Once you've got a solid WebQuest drafted, it's time to look for ways to polish it up and add a few quickly-created additions that will enhance the effectiveness of the lesson. Here is a preliminary list of tricks in which a little effort can make a substantial difference. They are listed roughly in order from simple to more complex.
Linking to Dictionaries & Encyclopedias
Not all of your students have the same vocabulary (as you well know). One way to level the playing field is to make a link from any words that might be unfamiliar to a glossary page that you create yourself. Another is to use existing online dictionaries to do the defining for you. The link from online in the previous sentence uses the Yahooligans interface to the American Heritage Dictionary. You can find the link by going to the dictionary and manually looking up the word you want and then copy the URL of the resulting page. In this case, for example, the link for "online" is http://www.yahooligans.com/search/ligans_ahd?p=online.
For longer descriptions of people, places, things and events, you can link to Encyclopedia.com as well. Here, for example, is how Encyclopedia.com treats the Diet of Worms. The advantage of using an excyclopedia entry instead of a web page on the content is that it's concise and not likely to encourage learners to wander far from the task. Use this when your goal is simply to ensure that the term is understood, not when you want deep exploration of the term. If you want to provide some help for students who don't quite know what word they want to use in a writing task, consider adding a link to the OneLook Reverse Dictionary.
Instant Discussion Boards
Want to create a space for learners (and perhaps others) to interact with each other? Use QuickTopic, a free service that let's you set up a non-threaded discussion in just seconds. For an example of its use, here's a QuickTopic page to discuss this tool and all the others on this page. QuickTopic allows you to capture the thoughts of participants so that next year's students can build on what last year's students did. You can also use it as a way to gather input from volunteer experts or distant classrooms you're collaborating with.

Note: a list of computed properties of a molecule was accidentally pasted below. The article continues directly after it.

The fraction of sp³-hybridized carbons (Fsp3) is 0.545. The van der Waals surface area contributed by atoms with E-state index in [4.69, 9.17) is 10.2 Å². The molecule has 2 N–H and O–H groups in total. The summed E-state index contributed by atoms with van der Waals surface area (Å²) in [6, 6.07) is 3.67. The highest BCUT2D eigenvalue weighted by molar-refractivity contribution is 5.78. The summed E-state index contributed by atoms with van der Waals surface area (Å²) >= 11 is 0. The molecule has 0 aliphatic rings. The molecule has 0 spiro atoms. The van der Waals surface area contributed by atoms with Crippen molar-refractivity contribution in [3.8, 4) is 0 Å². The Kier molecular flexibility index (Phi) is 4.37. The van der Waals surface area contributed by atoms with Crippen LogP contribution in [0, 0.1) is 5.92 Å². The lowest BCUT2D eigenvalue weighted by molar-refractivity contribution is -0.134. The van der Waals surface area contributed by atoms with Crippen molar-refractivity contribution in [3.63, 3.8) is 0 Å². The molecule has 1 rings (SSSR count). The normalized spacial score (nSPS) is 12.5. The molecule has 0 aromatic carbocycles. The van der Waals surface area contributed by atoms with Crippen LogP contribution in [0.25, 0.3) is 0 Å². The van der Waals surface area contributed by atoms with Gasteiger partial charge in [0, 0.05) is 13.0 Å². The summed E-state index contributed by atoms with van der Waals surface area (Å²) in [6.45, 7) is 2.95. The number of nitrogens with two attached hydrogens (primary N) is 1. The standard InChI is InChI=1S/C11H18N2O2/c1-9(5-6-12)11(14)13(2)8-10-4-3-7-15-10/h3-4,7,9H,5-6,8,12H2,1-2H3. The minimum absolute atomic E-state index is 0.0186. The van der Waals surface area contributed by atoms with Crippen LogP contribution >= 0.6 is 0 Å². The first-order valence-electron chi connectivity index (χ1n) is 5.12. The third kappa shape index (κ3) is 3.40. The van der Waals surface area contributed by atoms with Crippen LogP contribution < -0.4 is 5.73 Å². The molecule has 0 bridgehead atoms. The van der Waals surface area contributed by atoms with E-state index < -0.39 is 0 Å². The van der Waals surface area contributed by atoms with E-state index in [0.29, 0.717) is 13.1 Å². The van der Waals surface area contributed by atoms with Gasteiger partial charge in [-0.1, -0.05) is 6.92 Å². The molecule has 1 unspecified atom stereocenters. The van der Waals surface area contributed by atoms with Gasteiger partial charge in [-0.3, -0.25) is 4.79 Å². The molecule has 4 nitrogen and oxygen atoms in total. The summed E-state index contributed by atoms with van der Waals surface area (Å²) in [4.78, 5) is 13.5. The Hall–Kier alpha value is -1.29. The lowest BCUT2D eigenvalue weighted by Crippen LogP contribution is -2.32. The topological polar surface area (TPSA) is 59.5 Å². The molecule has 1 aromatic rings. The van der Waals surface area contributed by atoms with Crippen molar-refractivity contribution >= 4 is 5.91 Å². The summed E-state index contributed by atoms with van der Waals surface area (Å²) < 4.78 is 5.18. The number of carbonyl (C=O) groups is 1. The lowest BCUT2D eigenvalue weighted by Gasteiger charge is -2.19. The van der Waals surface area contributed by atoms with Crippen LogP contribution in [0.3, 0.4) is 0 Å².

We all spend lots of time looking for information on the internet. Online forms make it possible for the information to come directly to us. Imagine a WebQuest in which you want to gather opinions about a particular topic, or you're asking learners elsewhere to observe something and report it? Put up an online form and the information will come to you via e-mail. Your students can then cut and paste it into a database or spreadsheet for further analysis. There are at least two free (ad-supported) services out there that make this easy to do: Freedback and Response-o-matic. You create a form template on their site, copy the html that results and paste it into your own pages. Some familiarity with HTML comes in handy in pulling this off. The WebQuest Submission form is an example of a Response-O-Matic form.
Games & Quizzes
Crossword puzzles might provide a welcome break and an opportunity to reinforce factual recall and concept definitions. You can use the free program Hot Potatoes to create an online crossword and link it to your lessons. Here are step by step directions. Also check out Discovery School Puzzlemaker. For a knowledge check along the way towards some higher level learning, consider adding a quiz from the Discovery School Quiz Center.
For older learners, a blog can provide a place for extended reflections and sharing of insights during a long-term lesson. A blog (contracted from weblog) is a sort of public diary in which much of the content is commentary about specific web sites. By setting up a free accound on Blogger, you can provide a lasting document created by learners and teachers together. An example of a blog built around a graduate course is SDSU's course Exploratory Learning Through Simulation and Games. Examples of blog use at the K-12 level can be found at the SchoolBlogs site.